In general, Israel is a year-round destination. Even in winter, temperatures rarely drop below 5-10 degrees Celsius. But if you’re coming for a specific activity, you might want to think about what season you want to visit Israel.

For hiking – Spring (February-May) and Autumn (October-November) are generally the best seasons, since temperature is mild. Spring is better if you want to see everything blossom.

For beach time – Summer (June-August) is definitely the best for the beach! It’s super hot and the water is cool.

Check if your dates fall on a Jewish holiday or on Shabbat.

After you’ve found time to come, Google “Jewish calendar” and check if your dates fall on any of the Jewish holidays. On some of the holidays, including Rosh Hashana, Yom Kippur, and Shavuot, there is no public transportation or it is very limited, so you should be aware of that when planning your trip, especially if the holiday falls on your arrival or departure date. Still, you will probably be able to get to or from the airport, but you will need to take a taxi or a shared taxi, which is more costly than a train or bus. The same goes for Shabbat (Friday eve to Saturday eve) – there’s no public transportation and some attractions, stores and restaurants are closed.

So if your dates do fall on a holiday or on Shabbat, circle those dates in your calendar and remember to try not to set any public transportation-related activities on those dates.

More about this – There’s No Public Transportation on Shabbat.

Book your flight/ Check Border Crossing by Land.

There are two international airports in Israel – Ben Gurion and Ramon. Ben Gurion Airport is located about 20 km from Tel Aviv, while Ramon is located about 20 km from Eilat. There are international flights to Ben Gurion all year long. To Ramon, low-cost flights arrive only in the winter. For more information about them, read my post – Entering Israel By Air – All You Need to Know.

Many have written before me about how to find cheap flights, so I’ll just sum it up in a few points:

  • Make sure your searches are cookie-free, so you can get better deals. Many sites keep track of our searches using cookies and change the prices they show us accordingly. Switch your internet to private browsing mode and you will probably get better results.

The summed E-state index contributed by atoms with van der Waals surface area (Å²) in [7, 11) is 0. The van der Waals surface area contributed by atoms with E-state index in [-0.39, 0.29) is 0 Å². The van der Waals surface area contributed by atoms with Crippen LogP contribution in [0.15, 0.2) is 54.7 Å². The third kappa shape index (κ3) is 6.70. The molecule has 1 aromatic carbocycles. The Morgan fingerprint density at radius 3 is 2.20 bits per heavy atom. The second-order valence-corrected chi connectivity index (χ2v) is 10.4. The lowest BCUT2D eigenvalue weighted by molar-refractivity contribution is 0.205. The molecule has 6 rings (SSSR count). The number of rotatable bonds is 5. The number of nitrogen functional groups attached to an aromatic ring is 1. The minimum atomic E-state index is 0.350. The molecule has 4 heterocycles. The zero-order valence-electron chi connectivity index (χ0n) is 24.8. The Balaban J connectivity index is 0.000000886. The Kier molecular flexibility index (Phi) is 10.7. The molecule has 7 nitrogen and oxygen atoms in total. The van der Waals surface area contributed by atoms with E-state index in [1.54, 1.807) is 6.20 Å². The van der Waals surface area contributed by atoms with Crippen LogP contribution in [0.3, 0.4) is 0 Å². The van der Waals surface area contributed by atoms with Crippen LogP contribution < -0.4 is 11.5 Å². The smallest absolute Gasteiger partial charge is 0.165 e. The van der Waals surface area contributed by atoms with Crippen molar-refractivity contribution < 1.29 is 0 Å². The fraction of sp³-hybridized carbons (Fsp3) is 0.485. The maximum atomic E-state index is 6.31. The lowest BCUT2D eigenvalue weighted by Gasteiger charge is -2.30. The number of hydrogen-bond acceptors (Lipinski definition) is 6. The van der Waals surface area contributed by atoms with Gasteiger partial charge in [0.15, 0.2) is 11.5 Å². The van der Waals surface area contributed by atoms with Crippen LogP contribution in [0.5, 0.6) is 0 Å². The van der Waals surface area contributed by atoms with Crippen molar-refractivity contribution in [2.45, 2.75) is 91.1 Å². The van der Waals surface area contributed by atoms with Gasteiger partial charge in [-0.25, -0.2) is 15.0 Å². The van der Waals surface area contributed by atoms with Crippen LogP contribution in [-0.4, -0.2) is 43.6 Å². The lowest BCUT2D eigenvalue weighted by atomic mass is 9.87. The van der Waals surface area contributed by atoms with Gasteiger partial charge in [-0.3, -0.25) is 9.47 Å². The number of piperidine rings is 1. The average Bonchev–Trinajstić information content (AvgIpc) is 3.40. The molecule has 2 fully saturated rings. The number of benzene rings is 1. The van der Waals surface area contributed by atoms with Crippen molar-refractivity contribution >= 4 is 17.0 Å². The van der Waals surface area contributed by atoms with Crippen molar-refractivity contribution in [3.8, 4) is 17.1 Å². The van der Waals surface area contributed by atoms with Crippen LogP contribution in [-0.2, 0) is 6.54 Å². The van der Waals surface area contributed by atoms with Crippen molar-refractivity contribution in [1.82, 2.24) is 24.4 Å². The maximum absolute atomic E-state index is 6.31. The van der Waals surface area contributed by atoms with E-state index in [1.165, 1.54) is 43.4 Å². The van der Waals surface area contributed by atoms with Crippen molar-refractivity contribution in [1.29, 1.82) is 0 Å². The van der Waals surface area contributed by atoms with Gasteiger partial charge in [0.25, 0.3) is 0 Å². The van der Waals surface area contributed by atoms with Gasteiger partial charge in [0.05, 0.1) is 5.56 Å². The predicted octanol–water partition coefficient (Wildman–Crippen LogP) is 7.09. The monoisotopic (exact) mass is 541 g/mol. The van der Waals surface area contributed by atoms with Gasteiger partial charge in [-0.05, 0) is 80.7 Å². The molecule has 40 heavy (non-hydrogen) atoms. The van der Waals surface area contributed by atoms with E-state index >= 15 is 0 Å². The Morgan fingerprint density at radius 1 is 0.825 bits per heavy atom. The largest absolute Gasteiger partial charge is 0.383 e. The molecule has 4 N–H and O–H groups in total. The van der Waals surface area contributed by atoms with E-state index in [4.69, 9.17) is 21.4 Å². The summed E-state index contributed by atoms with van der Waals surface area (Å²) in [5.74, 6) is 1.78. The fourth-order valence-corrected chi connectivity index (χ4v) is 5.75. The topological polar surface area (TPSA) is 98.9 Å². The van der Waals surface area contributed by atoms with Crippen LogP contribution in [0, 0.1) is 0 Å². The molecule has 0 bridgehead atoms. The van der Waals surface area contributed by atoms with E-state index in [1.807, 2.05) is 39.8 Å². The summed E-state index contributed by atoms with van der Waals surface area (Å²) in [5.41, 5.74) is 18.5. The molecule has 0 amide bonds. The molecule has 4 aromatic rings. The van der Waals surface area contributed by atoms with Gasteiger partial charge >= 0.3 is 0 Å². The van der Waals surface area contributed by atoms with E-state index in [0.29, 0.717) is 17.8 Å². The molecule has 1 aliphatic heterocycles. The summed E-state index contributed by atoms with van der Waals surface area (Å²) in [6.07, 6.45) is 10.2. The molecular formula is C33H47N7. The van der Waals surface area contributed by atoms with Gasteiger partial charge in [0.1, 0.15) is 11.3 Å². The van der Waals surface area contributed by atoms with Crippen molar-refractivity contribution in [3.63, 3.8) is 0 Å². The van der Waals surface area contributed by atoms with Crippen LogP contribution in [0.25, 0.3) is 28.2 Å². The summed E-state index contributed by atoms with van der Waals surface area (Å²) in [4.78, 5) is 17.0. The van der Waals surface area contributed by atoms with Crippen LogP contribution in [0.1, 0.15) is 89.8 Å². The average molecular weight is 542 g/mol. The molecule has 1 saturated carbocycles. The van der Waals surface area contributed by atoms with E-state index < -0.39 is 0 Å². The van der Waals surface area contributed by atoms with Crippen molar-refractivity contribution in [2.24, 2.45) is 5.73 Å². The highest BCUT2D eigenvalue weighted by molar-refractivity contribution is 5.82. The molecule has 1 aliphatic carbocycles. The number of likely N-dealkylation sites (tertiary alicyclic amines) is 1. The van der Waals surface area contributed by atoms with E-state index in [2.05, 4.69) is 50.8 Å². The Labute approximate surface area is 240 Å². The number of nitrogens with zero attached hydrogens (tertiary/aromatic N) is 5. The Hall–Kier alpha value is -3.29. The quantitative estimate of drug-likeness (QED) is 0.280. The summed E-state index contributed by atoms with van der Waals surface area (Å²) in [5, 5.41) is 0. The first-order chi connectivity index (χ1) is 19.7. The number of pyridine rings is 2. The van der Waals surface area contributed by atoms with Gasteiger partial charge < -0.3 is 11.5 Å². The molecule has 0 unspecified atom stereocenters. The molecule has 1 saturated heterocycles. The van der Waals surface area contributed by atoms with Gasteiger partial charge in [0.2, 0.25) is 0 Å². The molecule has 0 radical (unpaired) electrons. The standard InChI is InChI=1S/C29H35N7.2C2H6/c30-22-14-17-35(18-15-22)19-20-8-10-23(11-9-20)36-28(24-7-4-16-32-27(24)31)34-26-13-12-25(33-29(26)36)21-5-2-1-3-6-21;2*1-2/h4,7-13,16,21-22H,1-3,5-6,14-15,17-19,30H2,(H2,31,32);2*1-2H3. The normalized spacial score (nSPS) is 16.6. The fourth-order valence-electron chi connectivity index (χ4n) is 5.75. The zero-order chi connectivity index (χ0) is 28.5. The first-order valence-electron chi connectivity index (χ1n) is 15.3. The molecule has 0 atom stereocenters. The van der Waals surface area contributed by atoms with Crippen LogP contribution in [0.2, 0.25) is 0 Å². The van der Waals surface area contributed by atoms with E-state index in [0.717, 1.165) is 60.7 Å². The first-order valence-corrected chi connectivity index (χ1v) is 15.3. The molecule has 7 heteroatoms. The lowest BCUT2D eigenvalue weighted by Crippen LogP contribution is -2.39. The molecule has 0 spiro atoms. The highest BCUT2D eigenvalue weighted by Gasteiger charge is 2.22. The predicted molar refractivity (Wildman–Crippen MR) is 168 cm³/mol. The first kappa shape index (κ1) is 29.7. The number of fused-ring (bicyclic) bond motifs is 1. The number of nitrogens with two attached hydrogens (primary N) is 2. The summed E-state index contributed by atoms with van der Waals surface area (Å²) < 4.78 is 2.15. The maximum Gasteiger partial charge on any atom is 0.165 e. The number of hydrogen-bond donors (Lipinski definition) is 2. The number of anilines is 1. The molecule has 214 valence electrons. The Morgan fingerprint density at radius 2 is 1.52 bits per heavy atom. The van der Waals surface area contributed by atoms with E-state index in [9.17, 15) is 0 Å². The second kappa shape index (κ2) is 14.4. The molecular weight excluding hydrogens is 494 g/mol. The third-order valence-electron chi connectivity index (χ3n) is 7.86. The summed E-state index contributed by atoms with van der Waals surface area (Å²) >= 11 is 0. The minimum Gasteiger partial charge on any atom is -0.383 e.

• Compare flights through a number of search engines.
  • Try to be flexible. If you can be flexible with your arrival or departure date, you might be able to save a bit on the flight.

Those are the key points. For a full guide to buying cheap flights, you can check out the Thrifty Nomads wonderful guide.

Here are some useful search engine sites for booking a flight on a budget:

  • Momondo – Although most people use SkyScanner, Momondo sometimes gets you better prices.
  • Skyscanner.
  • JetRadar.
  • HopperPredicts when flight prices will go down and alerts you about it.

What if you’re not going to fly into Israel?

Check border crossing by land. If you plan to enter Israel from Jordan (which by the way, may be more economic for you if you planned to visit Jordan anyway and fly to Amman), there are three border crossings into Israel. I highly recommend the Yitzhak Rabin/ Arava Border Crossing near Eilat. It isn’t too busy and is easy to pass through. If you’re travelling in Jordan, you can continue from Petra to the Yitzhak Rabin Border, spend a day or two in Eilat and then continue north to the rest of Israel. You can either take a taxi from the border to Eilat, which shouldn’t cost more than 60 ILS, or walk to the main road and catch a bus to the central station.

Since I don’t have much experience regarding the land border crossings, I highly recommend you read more about it in the full guide by Against the Compass. It seems like he knows what he’s talking about.

Read a bit about Israel and get inspired.

Now that you’ve booked your flight and are sure you are on your way to Israel – it’s time to start reading about your upcoming destination, if you haven’t done it already! You can either buy one of the many travel books available in the market or get inspired from my blog posts. Here are some categories which might interest you in my blog:

Jerusalem Posts Tel Aviv PostsEilat PostsGalilee PostsHiking Posts

And here are my recommended places to visit and how many days I recommend staying in each place:

The highlights (especially for first-timers):

  • Jerusalem – At least 2 days.
  • Tel Aviv – 1-3 days.
  • Dead Sea area – 1 day.

Bonus places:

  • Akko (Acre) – 1-2 days.
  • Haifa – 1 day.
  • Eilat and the area – 1-3 days.
  • Nazareth and Sea of Galilee area – especially for Christians – 2-4 days.
  • Safed – 1 day with overnight stay, since it’s super far from other places.
  • Golan Heights – for nature lovers and those who rent a car – 2-3 days.

Open a map of Israel and plan your route.

It’s easy to choose a lot of places you want to visit, but you should make sure they all fit well into your timetable and route. That’s why you need to open a map of Israel and check how everything works out for you. I like to use Google Maps. Put in the names of the places you want to visit and see how they can be connected to one another. Google Maps also has an option to show you public transportation routes, so if you don’t plan to rent a car, use this option.

This is also the perfect time to think if you want to rent a car or use public transportation while travelling in Israel. My tip – If you only plan to visit the main cities, Jerusalem and Tel Aviv, you don’t need a car. You can even get along with public transportation to Eilat. But if you want to go to Northern Israel, I would recommend renting a car, as there is a lot to see there, but the public transportation is a bit complex and it can take a long time to get from one point to the other.